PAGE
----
The challenge of Covid-19 vaccines for the immunocompromised


Plus, antibodies aren’t the body’s only defense to create immunity – we also manufacture T cells, memory B cells and others. Clinical trials of the vaccine have not attempted to measure the number of cells required to create an effective defense against the virus. They reported only clinical assessment criteria, for example whether a person has become seriously ill or has died as a result of the illness. So focusing only on antibodies can miss important parts of the immune response.

“I try not to use words like ‘you didn’t respond’ to the vaccine when someone isn’t making antibodies,” says Haidar, a senior researcher on a larger study which recruits people with a range of immune deficiencies, including HIV, to study the vaccine response of Covid. “I’m afraid it could lead to hesitation in getting vaccinated if the message is that the vaccine isn’t working for you. I think we need to be a little more nuanced to take into account the complexities that other parts of the immune system might have been enhanced by vaccines. “

Even in the few studies done so far, it is clear that the immune response to vaccines varies depending on the age of the patient, the type of immune deficiency they are experiencing, the type of transplant they have received, the specific medications he’s taking, the time since the transplant or the last dose, and a host of other factors. The likelihood of abundant antibody production appears to be higher, for example, in patients taking immunosuppressive drugs to treat chronic inflammatory diseases than in transplant and cancer patients. Studies by Segev and his team show better levels of antibody production in these patients after a and of them dose. But a separate prepublication, produced by Washington University School of Medicine in St. Louis and UC San Francisco, shows a wide range of responses depending on the drug regimen taken by the patient.

This may provide a clue for managing the vulnerability of patients, so that they can move closer to the type of immune protection healthy people receive from Covid vaccines. “One thing we tell patients on withdrawal, who have not yet been vaccinated, is to consider saving their medications,” says Alfred HJ Kim, lead author of this study and assistant professor of rheumatology and immunology at the University of Washington. “Obviously, if you have drugs, you risk flare-ups. And if you’re going to explode, it could make the side effects of your vaccine worse, or it could make the vaccine itself less effective. It is a really delicate situation.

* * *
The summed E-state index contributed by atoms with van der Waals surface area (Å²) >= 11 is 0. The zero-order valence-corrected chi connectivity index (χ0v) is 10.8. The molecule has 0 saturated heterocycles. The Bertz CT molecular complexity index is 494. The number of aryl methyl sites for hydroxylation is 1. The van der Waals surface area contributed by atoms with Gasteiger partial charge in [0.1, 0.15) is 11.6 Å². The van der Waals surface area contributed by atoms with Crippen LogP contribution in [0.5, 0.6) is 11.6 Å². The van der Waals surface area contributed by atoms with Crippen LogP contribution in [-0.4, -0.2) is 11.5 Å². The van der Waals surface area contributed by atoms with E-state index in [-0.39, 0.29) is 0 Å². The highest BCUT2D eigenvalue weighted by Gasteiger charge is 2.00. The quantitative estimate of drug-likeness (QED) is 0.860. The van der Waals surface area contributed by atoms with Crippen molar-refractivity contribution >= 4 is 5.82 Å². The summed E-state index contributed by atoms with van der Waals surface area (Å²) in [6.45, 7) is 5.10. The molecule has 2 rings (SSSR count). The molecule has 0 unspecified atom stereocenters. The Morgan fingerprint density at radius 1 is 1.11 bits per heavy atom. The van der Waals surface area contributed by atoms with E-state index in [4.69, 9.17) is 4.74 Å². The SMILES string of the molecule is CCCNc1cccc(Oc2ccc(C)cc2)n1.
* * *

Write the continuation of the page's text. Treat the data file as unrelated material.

And, legally, doctors currently cannot advise patients to request additional doses of the Covid vaccine. The FDA has only cleared one or two doses for all the vaccines it has let into the US market. For the Segev team’s study, the doctors did not order a third dose – the patients found the third doses on their own, in a way the study did not specify. The Hopkins team followed the results.

Still, there is evidence in the medical literature to support the usefulness of additional doses. For example, the French government recommended a third dose for anyone who is immunocompromised. And in the United States, it has been understood for years that a second dose seasonal flu vaccine and larger doses hepatitis B vaccine is needed to create immunity in them.

But more data will have to be gathered to be sure. The Hopkins team is considering a larger trial in which immunocompromised patients seeking a third dose are formally enrolled and followed. And despite the appeal of higher protection, they don’t urge immunocompromised patients to start freelance for their third injection. “There are risks in taking third doses,” says Segev. “There is a risk that the third dose will activate your immune system and cause either overt rejection or some sort of subclinical thing, where you start to develop a few more antibodies against your transplanted organ. It is important that people who receive third doses are part of the research protocols or do so in collaboration with their physicians who have assessed the risks and benefits.

If trials like this can provide any data—another, recently announced, is being conducted by the National Institutes of Health – they could do more than just let the immunocompromised come back to life. They may also shed light on aspects of the immune system and its interaction with vaccines that are still poorly understood. And that will be beneficial not only during this pandemic, but for everything we need to protect ourselves next time.


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